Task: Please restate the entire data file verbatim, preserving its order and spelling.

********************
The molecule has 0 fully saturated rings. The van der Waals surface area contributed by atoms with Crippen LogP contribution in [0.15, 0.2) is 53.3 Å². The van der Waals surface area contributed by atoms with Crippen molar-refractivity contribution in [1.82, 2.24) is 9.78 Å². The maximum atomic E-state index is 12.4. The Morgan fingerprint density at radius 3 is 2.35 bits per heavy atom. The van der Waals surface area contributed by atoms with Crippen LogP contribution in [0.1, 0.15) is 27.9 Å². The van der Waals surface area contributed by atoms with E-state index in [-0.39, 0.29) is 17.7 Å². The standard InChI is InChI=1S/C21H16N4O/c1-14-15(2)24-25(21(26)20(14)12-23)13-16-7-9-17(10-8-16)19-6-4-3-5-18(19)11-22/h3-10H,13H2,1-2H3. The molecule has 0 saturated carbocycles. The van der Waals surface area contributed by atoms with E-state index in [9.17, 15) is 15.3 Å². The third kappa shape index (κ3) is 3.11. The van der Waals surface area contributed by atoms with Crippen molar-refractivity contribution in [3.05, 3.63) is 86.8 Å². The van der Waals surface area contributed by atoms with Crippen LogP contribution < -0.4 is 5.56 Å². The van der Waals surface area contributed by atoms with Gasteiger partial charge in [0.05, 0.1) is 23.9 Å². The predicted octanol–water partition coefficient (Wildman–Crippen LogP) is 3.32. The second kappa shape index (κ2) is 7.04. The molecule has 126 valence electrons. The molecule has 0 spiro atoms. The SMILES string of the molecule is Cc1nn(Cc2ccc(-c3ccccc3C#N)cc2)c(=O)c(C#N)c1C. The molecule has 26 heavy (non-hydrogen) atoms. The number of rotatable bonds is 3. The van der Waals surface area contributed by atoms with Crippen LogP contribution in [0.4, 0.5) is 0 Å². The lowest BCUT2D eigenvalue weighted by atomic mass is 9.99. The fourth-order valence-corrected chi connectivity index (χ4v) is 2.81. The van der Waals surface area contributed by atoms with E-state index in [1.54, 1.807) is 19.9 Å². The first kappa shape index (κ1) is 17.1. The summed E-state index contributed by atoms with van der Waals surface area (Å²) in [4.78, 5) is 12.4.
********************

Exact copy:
The molecule has 0 fully saturated rings. The van der Waals surface area contributed by atoms with Crippen LogP contribution in [0.15, 0.2) is 53.3 Å². The van der Waals surface area contributed by atoms with Crippen molar-refractivity contribution in [1.82, 2.24) is 9.78 Å². The maximum atomic E-state index is 12.4. The Morgan fingerprint density at radius 3 is 2.35 bits per heavy atom. The van der Waals surface area contributed by atoms with Crippen LogP contribution in [0.1, 0.15) is 27.9 Å². The van der Waals surface area contributed by atoms with E-state index in [-0.39, 0.29) is 17.7 Å². The standard InChI is InChI=1S/C21H16N4O/c1-14-15(2)24-25(21(26)20(14)12-23)13-16-7-9-17(10-8-16)19-6-4-3-5-18(19)11-22/h3-10H,13H2,1-2H3. The molecule has 0 saturated carbocycles. The van der Waals surface area contributed by atoms with E-state index in [9.17, 15) is 15.3 Å². The third kappa shape index (κ3) is 3.11. The van der Waals surface area contributed by atoms with Crippen molar-refractivity contribution in [3.05, 3.63) is 86.8 Å². The van der Waals surface area contributed by atoms with Crippen LogP contribution < -0.4 is 5.56 Å². The van der Waals surface area contributed by atoms with Gasteiger partial charge in [0.05, 0.1) is 23.9 Å². The predicted octanol–water partition coefficient (Wildman–Crippen LogP) is 3.32. The second kappa shape index (κ2) is 7.04. The molecule has 126 valence electrons. The molecule has 0 spiro atoms. The SMILES string of the molecule is Cc1nn(Cc2ccc(-c3ccccc3C#N)cc2)c(=O)c(C#N)c1C. The molecule has 26 heavy (non-hydrogen) atoms. The number of rotatable bonds is 3. The van der Waals surface area contributed by atoms with Crippen LogP contribution in [0.4, 0.5) is 0 Å². The lowest BCUT2D eigenvalue weighted by atomic mass is 9.99. The fourth-order valence-corrected chi connectivity index (χ4v) is 2.81. The van der Waals surface area contributed by atoms with E-state index in [1.54, 1.807) is 19.9 Å². The first kappa shape index (κ1) is 17.1. The summed E-state index contributed by atoms with van der Waals surface area (Å²) in [4.78, 5) is 12.4.